Five weeks after more than 6 million voters gave his centre-right party a stunning 20-point victory over Syriza, the leftwing movement that stormed to power at the height of Greece’s economic crisis, the electorate is poised to repeat the result – only this time under legislation that favours the winner.

All agree it’s a ballot that is Mitsotakis’s to lose. Opinion polls on Friday showed him heading not only towards a landslide in the repeat race but a comfortable parliamentary majority afforded by an electoral law that rewards the victor with up to 50 bonus seats.

The sense of deja vu comes days after a devastating shipwreck left more than 80 people dead and hundreds missing off the Peloponnese – a disaster that has raised awkward questions over the response of a coastguard frequently accused under Mitsotakis’s watch of repelling boats carrying asylum seekers from Greek waters.

But neither that nor a train crash in February have dented his lead, even if the head-on collision of a freight and passenger train would go down as the country’s worst-ever rail accident, claiming the lives of 57 people – including many students – and sparking furious protests nationwide.

“The latest disaster has not been a gamechanger. Its effect [on the campaign] has been precisely zilch,” said Maria Karaklioumi, a political analyst at the polling company Rass. “Voters are thinking rationally. There’s a lot of self-interest at play and again and again we see them asking: ‘Who will benefit me more?’”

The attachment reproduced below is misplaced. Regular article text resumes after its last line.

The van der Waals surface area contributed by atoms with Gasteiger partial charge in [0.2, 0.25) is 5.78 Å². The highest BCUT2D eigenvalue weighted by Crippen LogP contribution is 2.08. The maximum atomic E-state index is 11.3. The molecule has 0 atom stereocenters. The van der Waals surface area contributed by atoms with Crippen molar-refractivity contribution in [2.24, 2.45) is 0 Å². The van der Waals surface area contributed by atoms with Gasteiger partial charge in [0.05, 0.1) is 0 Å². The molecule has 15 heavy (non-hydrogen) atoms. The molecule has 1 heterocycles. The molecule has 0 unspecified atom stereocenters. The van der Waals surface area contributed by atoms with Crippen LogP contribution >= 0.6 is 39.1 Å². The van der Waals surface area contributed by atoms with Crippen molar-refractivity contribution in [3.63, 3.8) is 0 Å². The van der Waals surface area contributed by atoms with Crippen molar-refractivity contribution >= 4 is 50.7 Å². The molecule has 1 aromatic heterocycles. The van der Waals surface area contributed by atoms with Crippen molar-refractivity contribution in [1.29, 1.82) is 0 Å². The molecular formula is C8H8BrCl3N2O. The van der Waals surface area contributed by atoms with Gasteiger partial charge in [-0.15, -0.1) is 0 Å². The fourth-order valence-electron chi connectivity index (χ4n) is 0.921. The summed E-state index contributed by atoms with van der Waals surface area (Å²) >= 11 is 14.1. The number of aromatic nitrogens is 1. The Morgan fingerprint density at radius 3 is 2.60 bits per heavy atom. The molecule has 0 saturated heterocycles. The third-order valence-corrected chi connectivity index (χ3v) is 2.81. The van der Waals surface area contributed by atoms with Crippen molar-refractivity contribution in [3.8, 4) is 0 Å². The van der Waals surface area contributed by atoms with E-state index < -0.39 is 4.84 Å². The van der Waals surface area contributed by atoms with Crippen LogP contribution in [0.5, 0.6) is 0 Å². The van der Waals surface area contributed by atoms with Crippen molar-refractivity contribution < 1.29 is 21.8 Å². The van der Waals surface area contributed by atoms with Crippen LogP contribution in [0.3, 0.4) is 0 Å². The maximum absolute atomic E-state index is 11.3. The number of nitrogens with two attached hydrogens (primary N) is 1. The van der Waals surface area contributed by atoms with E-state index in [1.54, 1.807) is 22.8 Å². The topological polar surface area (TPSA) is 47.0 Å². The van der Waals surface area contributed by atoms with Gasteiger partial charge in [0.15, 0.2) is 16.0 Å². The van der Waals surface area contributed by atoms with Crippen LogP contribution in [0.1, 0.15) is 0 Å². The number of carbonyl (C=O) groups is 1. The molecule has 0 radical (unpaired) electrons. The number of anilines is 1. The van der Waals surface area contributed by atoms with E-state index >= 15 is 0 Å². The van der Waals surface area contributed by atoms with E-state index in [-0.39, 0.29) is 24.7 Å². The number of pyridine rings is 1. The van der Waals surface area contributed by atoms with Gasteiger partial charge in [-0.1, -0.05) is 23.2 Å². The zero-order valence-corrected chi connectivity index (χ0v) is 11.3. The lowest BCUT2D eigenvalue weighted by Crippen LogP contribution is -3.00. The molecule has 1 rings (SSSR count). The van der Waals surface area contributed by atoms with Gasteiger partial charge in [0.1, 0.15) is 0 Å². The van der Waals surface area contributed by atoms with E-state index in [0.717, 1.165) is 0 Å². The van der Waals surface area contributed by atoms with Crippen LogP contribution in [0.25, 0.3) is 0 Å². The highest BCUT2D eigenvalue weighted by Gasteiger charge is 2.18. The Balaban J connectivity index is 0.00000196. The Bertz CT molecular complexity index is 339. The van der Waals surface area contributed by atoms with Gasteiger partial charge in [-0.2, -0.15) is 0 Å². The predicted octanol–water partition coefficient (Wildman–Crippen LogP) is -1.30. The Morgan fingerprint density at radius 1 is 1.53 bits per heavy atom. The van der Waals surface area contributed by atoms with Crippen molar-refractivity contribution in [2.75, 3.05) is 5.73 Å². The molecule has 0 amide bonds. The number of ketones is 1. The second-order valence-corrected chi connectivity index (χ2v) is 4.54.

In Mitsotakis, the scion of a political dynasty whose father, Constantine, was prime minister in the early 90s, Greeks had discovered “a good administrator”, she said, who had overseen the debt-burdened country’s return to economic growth, brought down unemployment and reduced taxes – the byproducts of gruelling austerity demanded in return for gargantuan EU-IMF rescue packages to stave off bankruptcy.

“Voters have opted for economic security,” noted Karaklioumi. “They want normality. Under Mitsotakis the economy has stabilised.”

By contrast, Syriza’s time in office between January 2015 and July 2019 had proved to be “full of surprises”, she said, recalling the knife-edge referendum its leader, Alexis Tsipras, had called over bailout conditions. “People don’t want any more surprises. They’re looking for solutions now,” she added.